It’s better to send emails regularly, so your audience doesn’t forget who you are and you keep them engaged with relevant content. There’s no magic frequency – you’ll have to experiment to see what works best for your audience.
12. Segment your lists by engagement
Segmenting your email list means creating a smaller, more focused audience. You can then target each segment with relevant, personalized content, which increases email open rate and click-through rates and reduces email bounce rates.
13. A/B test your emails
You can improve your email deliverability and maintain a high sender reputation score by using email A/B testing.
Test your emails by sending two versions to a small list sample. Check your email analytics to see which version had the lowest bounce rate. Then, send the best-performing version to the rest of your list.
14. Use clean (HTML) code
Spam filters and email clients view your message differently than humans do. And they don’t like to see unnecessary or bloated HTML code.
Even if you send a plain text message, as soon as you add an image, it becomes an HTML message. Or if you draft an email in Google Docs or MS Word and then copy it to your email marketing platform, you’ll inadvertently include HTML formatting. So, try and keep things to a minimum with clean HTML code.
15. Monitor your bounce rate
If you ignore your email bounce rate and let it increase steadily, it can negatively affect your sender reputation.
Monitor how your email bounce rate changes over time using a line chart. Change your strategy if your bounce rate continues to increase. You can import such data to a board on monday sales CRM.
Manage your email bounce rate in monday sales CRM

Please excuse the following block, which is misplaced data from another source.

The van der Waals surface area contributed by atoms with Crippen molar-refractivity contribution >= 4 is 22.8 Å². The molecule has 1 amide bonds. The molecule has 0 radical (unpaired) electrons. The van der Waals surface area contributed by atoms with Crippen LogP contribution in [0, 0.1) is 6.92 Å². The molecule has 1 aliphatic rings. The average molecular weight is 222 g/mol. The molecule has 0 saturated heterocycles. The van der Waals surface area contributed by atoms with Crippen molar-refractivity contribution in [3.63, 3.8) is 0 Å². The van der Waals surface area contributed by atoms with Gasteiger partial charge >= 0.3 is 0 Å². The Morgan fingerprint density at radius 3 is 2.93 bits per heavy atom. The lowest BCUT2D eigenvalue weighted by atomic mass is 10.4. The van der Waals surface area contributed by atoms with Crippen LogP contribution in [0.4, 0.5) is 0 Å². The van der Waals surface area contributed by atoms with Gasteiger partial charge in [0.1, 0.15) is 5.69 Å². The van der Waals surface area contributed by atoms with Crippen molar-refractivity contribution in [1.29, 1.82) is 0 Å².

With monday sales CRM you can track your email performance in a single platform and easily share insights with your sales and marketing teams.
Useful email automations
Centralize and track email communication with your customers and receive automatic notifications.
- Email sync: Fully sync your Gmail/Outlook client to send and receive emails and automatically log your sent emails.
- Email tracking: Get notified automatically when a lead opens or replies to an email so that you can follow up at the right time.
Display email marketing performance data in one place with customized dashboards. Choose from various board views in monday sales CRM with email marketing, or use color codes to highlight which email leads might be ready for a specific email campaign or sales contact.
Custom/quick access email templates
Send and receive emails, create your own email templates, set up automations, add an email signature, capture meeting notes, events, and more – all in one visually optimized timeline – with the Emails & Activities app.
Save valuable time by auto-filling your email content with personalized details like recipient names and email addresses to ensure your emails don’t bounce.
Integration with Mailchimp
Connect with email marketing platforms like Mailchimp to stay on top of your campaigns, sync contacts and mailing list data, and view all your key metrics, like email bounce rate, in one place.
Here are three frequently asked questions about email bounce rate.
What is a good email bounce rate?
According to the latest figures (see above), the average email bounce rate ranges from 0.3% to 11.75%, depending on ESP and industry. A good email bounce rate should typically be 2% or less for each email campaign sent. Anything above this figure needs investigating to see what’s happening and how to reduce it.
When does a soft bounce become a hard bounce?
A soft bounce becomes a hard bounce when an email continuously fails to reach the recipient. For example, if the email isn’t delivered after 3-5 attempts (depending on the ESP), then it becomes a hard bounce.
What is the average email unsubscribe rate?
The unsubscribe rate is the percentage of recipients who click the unsubscribe link in your email. The average email unsubscribe rate for the following ESP users is as follows:
Reduce your email bounce rate and boost your ROI
To boost your email marketing ROI, you need to control your bounce rate. Neglecting your email bounce rate and deliverability metrics will eventually impact your sender reputation. Make sure you monitor your email bounce rate and implement the necessary steps to keep it low.
Try monday sales CRM to see how easy it is to manage your email performance in one place.